In a hurry to reopen state, Arizona governor disbands scientific panel that modeled outbreak
On Monday, the same day that Arizona’s Republican governor, Doug Ducey, announced he was lifting some coronavirus restrictions on businesses, and the day before he met with President Trump on a visit to the state, his administration disbanded a panel of university scientists who had warned that taking the step now would be dangerous.
In an email to 23 researchers from Arizona State University and the University of Arizona whose modeling on the spread of the coronavirus had helped guide Ducey’s implementation of social distancing guidelines, the state’s Department of Health Services informed the scientists that their services were no longer needed, effective immediately.
“We realize that you have been, and continue to be working very hard on this effort, so we wanted to let you know as soon as possible so that you won’t expend further time and effort needlessly,” S. Robert Bailey, DHS bureau chief of public health statistics, wrote in the email, obtained by the Arizona Republic.
Just a week after extending Arizona’s stay-at-home order until May 15, Ducey reversed course and announced Monday that barbershops and hair salons would be allowed to open Friday, with restaurants following suit on May 11.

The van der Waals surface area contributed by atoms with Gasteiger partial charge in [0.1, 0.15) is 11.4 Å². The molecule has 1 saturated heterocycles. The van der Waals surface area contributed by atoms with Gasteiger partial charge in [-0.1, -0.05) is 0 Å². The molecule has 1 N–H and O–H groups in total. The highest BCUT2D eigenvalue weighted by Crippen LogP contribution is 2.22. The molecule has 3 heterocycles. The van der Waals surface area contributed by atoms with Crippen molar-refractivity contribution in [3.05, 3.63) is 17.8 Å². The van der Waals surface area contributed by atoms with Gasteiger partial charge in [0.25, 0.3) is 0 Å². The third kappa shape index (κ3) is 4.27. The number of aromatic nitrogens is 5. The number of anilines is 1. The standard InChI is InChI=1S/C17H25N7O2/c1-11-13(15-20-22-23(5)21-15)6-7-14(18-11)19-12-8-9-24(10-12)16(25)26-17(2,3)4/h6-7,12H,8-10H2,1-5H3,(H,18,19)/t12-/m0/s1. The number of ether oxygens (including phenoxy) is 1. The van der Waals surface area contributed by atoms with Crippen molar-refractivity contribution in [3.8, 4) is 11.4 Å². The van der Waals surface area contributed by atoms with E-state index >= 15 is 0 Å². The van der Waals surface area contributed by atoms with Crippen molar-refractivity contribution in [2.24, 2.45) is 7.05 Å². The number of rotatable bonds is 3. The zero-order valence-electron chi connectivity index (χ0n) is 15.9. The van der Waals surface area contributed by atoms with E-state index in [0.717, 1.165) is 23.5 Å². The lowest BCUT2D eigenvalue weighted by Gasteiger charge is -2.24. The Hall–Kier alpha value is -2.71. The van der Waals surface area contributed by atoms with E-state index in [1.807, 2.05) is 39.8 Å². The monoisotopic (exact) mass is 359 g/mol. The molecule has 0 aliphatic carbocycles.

The model the scientists had developed showed that reopening the state before the end of May would likely result in a spike in coronavirus cases.
“I can say, scientifically, no, it’s not safe to reopen unless you’re planning on, you know, shutting down again after a couple of weeks,” Tim Lant, a mathematical epidemiologist at ASU, told the Republic prior to Ducey’s decision to go against the team’s modeling.
On Tuesday, Ducey hosted Trump in Phoenix on a tour of a mask-production facility, where the president made the case that the economic benefits of lifting restrictions and reopening the country outweighed the health risks.
“Doug Ducey has done an incredible job as the governor of Arizona,” Trump told reporters. “The people aren’t going to accept” an indefinite shutdown. “They won’t accept it, and they shouldn’t accept it. We have a great country. We can’t keep it closed.”
Ducey said his administration had “put public health first” and had consulted the guidelines set forth by the coronavirus task force.
“We have looked at the numbers that your medical experts put forward in the Opening Up America Again plan, in terms of our symptoms, our cases, our hospital capacity, our ability to surge on our testing,” Ducey said.
As of Wednesday, Arizona had reported 9,707 confirmed cases of COVID-19, the disease caused by the coronavirus, and at least 426 deaths. While relatively low in comparison with harder-hit states, the number of cases reported Tuesday in Arizona rose by 4.3 percent in just 24 hours, and the 33 deaths recorded there represented the single biggest increase since the start of the pandemic. The Opening Up America Again guidelines call for a gradual lifting of social distancing only after a sustained 14-day downward trend in the number of new cases.
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